The western edge of the Sherburne Historic District is dominated by three large feed mills on West State Street, stark functional buildings associated with the area's agricultural economy. The western boundary of the Sherburne Historic District follows the railroad — but no historic railroad buildings remain.
A New York State historic marker and the street sign "Canal Street" are the only visual evidence of the former Chenango Canal (1837-78) which ran parallel to Main Street. There is only one commercial structure on South Main Street, the old Kutschback Block, a Gothic Revival building, now a modern supermarket. Despite a large addition to the side and alteration of the ground floor, the building retains substantial elements of the original picturesque design.
Outside the four corners area, properties are primarily residential with a few public buildings and churches. The South Main and East State Street neighborhoods and the William Champ Park and environs contain the heaviest concentration of architecturally and historically significant residences in the village, covering the stylistic spectrum from the very early nineteenth century Federal to late Victorian eclectic styles. Virtually all modern residential growth has been confined to a development in the southeastern part of the village. Thus, within the Sherburne Historic District, the newest houses are a few modest, single-story dwellings of the 1920's and 1930's which fill in compatibly between older, larger, and more stately residences.
South Main Street, a heavily trafficked thoroughfare, contains the most impressive prestigious homes in the village on well-landscaped grounds. Typical of Federal period architecture in the village is the Rexford House (1805), 8 South Main Street, with symmetrical fenestration and end chimneys. Number 22 South Main Street, a very simple one-and-a-half-story structure, with a recessed porch, is one of the oldest houses in the village, probably c.1800. On the same property is a shed which housed mules used on the nearby Chenango Canal. The Greek Revival genre is represented in these numerous vernacular examples: the modest #9 South Main (c.1840); the slightly grander #13; and #16 with pedimented gable and lunette; #23, #24, and #26 with the typical single-story ell; and #10 South Main, the Lathrop House, with its monumental temple front, built in 1842. Only #5 and #27 South Main are in the Italianate style.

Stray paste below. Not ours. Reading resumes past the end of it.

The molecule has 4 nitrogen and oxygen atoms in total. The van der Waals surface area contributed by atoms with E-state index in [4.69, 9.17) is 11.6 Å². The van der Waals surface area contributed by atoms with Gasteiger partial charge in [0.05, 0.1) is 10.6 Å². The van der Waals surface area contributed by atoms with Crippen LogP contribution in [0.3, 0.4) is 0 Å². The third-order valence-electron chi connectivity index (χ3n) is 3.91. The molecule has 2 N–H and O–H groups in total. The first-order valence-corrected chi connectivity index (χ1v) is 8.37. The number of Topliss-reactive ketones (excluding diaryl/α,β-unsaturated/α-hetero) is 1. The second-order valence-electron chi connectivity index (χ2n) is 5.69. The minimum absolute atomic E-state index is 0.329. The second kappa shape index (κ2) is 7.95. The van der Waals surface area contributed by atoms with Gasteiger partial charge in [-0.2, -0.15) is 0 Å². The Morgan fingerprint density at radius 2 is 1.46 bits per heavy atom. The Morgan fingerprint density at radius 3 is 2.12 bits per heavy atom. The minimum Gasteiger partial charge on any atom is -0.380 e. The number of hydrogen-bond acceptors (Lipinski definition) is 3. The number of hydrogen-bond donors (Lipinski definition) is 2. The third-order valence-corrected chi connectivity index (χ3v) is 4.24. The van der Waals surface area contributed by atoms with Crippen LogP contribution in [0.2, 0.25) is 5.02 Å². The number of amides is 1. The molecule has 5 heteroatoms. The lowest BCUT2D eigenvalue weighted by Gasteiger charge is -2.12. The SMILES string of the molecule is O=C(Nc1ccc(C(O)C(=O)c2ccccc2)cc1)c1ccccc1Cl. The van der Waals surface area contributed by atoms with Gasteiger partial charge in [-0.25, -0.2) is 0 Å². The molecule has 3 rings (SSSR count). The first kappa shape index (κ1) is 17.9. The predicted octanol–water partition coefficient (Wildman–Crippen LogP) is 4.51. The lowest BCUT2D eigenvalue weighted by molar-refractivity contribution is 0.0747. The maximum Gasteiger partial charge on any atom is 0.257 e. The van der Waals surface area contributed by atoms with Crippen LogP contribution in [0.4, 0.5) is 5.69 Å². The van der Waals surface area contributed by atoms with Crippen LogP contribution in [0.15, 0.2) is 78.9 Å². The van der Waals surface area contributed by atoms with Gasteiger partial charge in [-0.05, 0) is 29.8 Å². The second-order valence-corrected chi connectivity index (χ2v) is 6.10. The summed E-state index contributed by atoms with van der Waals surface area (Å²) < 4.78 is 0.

Although there are a number of early nineteenth century houses on South Main Street, it is the large Victorian eclectic buildings which seem to dominate the street, especially the southern end. Number 3 South Main Street, constructed in 1880, and the turreted #20 South Main are fine examples of the Queen Anne style. Other typical examples of the massive, many gabled Victorian eclectic residences on this street are #7, #21, #32, and #34. There are only two brick residences on South Main: one is a picturesque, vine-covered Colonial Revival house at #18, the other is the Pratt-Newton Home at #12 South Main. Built in 1885, this house is a graceful example of the Second Empire style, displaying delicate treatment in the cresting and carved detail.